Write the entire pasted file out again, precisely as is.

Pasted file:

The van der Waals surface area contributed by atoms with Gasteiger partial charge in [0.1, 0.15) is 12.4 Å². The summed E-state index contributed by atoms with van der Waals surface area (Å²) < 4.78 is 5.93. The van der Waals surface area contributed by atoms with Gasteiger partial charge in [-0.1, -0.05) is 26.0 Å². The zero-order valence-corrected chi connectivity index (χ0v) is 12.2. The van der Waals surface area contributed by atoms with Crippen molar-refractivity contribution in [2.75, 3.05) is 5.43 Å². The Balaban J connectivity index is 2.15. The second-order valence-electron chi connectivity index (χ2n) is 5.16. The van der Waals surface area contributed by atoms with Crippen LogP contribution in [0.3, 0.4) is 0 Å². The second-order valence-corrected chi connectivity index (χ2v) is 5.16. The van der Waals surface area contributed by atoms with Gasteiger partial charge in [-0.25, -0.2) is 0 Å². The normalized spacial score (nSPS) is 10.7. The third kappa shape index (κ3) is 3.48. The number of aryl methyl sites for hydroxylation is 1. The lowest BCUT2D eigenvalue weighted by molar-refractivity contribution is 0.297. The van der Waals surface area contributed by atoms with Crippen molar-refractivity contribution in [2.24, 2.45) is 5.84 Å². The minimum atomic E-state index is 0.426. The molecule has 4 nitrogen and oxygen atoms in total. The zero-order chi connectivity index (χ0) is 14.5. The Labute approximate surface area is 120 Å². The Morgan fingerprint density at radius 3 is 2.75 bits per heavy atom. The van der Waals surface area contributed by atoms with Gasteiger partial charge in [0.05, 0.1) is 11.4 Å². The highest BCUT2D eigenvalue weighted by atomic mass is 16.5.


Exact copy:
The van der Waals surface area contributed by atoms with Gasteiger partial charge in [0.1, 0.15) is 12.4 Å². The summed E-state index contributed by atoms with van der Waals surface area (Å²) < 4.78 is 5.93. The van der Waals surface area contributed by atoms with Gasteiger partial charge in [-0.1, -0.05) is 26.0 Å². The zero-order valence-corrected chi connectivity index (χ0v) is 12.2. The van der Waals surface area contributed by atoms with Crippen molar-refractivity contribution in [2.75, 3.05) is 5.43 Å². The Balaban J connectivity index is 2.15. The second-order valence-electron chi connectivity index (χ2n) is 5.16. The van der Waals surface area contributed by atoms with Crippen LogP contribution in [0.3, 0.4) is 0 Å². The second-order valence-corrected chi connectivity index (χ2v) is 5.16. The van der Waals surface area contributed by atoms with Gasteiger partial charge in [-0.25, -0.2) is 0 Å². The normalized spacial score (nSPS) is 10.7. The third kappa shape index (κ3) is 3.48. The number of aryl methyl sites for hydroxylation is 1. The lowest BCUT2D eigenvalue weighted by molar-refractivity contribution is 0.297. The van der Waals surface area contributed by atoms with Crippen molar-refractivity contribution in [2.24, 2.45) is 5.84 Å². The minimum atomic E-state index is 0.426. The molecule has 4 nitrogen and oxygen atoms in total. The zero-order chi connectivity index (χ0) is 14.5. The Labute approximate surface area is 120 Å². The Morgan fingerprint density at radius 3 is 2.75 bits per heavy atom. The van der Waals surface area contributed by atoms with Gasteiger partial charge in [0.05, 0.1) is 11.4 Å². The highest BCUT2D eigenvalue weighted by atomic mass is 16.5.